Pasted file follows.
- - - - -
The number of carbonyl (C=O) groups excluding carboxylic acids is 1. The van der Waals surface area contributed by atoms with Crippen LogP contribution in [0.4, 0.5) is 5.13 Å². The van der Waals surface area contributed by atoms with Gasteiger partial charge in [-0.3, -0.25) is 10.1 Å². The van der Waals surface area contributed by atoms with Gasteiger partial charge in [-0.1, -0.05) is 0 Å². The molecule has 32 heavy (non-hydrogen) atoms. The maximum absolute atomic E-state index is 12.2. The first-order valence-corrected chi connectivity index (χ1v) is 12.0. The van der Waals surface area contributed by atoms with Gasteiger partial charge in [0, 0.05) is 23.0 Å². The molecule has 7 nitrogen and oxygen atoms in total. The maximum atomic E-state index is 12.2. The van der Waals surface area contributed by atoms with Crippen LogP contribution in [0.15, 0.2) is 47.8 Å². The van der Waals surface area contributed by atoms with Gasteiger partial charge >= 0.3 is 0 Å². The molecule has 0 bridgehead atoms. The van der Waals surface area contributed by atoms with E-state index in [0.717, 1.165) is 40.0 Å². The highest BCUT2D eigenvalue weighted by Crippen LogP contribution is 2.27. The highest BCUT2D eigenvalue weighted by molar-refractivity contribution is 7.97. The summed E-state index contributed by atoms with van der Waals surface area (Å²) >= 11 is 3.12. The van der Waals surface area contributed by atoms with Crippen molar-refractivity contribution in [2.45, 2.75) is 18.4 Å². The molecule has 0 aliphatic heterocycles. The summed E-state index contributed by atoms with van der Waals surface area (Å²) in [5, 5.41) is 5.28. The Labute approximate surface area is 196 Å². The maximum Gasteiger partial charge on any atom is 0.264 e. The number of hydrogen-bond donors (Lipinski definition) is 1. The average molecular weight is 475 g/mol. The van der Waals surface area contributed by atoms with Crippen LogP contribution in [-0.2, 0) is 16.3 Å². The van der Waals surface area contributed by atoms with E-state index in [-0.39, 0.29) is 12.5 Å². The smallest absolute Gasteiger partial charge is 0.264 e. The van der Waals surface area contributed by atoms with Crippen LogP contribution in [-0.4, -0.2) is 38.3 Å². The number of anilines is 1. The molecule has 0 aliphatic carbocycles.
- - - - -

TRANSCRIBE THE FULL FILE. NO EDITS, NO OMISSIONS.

The number of carbonyl (C=O) groups excluding carboxylic acids is 1. The van der Waals surface area contributed by atoms with Crippen LogP contribution in [0.4, 0.5) is 5.13 Å². The van der Waals surface area contributed by atoms with Gasteiger partial charge in [-0.3, -0.25) is 10.1 Å². The van der Waals surface area contributed by atoms with Gasteiger partial charge in [-0.1, -0.05) is 0 Å². The molecule has 32 heavy (non-hydrogen) atoms. The maximum absolute atomic E-state index is 12.2. The first-order valence-corrected chi connectivity index (χ1v) is 12.0. The van der Waals surface area contributed by atoms with Gasteiger partial charge in [0, 0.05) is 23.0 Å². The molecule has 7 nitrogen and oxygen atoms in total. The maximum atomic E-state index is 12.2. The van der Waals surface area contributed by atoms with Crippen LogP contribution in [0.15, 0.2) is 47.8 Å². The van der Waals surface area contributed by atoms with Gasteiger partial charge >= 0.3 is 0 Å². The molecule has 0 bridgehead atoms. The van der Waals surface area contributed by atoms with E-state index in [0.717, 1.165) is 40.0 Å². The highest BCUT2D eigenvalue weighted by Crippen LogP contribution is 2.27. The highest BCUT2D eigenvalue weighted by molar-refractivity contribution is 7.97. The summed E-state index contributed by atoms with van der Waals surface area (Å²) >= 11 is 3.12. The van der Waals surface area contributed by atoms with Crippen molar-refractivity contribution in [2.45, 2.75) is 18.4 Å². The molecule has 0 aliphatic heterocycles. The summed E-state index contributed by atoms with van der Waals surface area (Å²) in [5, 5.41) is 5.28. The Labute approximate surface area is 196 Å². The maximum Gasteiger partial charge on any atom is 0.264 e. The number of hydrogen-bond donors (Lipinski definition) is 1. The average molecular weight is 475 g/mol. The van der Waals surface area contributed by atoms with Crippen LogP contribution in [-0.2, 0) is 16.3 Å². The van der Waals surface area contributed by atoms with E-state index in [-0.39, 0.29) is 12.5 Å². The smallest absolute Gasteiger partial charge is 0.264 e. The van der Waals surface area contributed by atoms with Crippen LogP contribution in [-0.4, -0.2) is 38.3 Å². The number of anilines is 1. The molecule has 0 aliphatic carbocycles.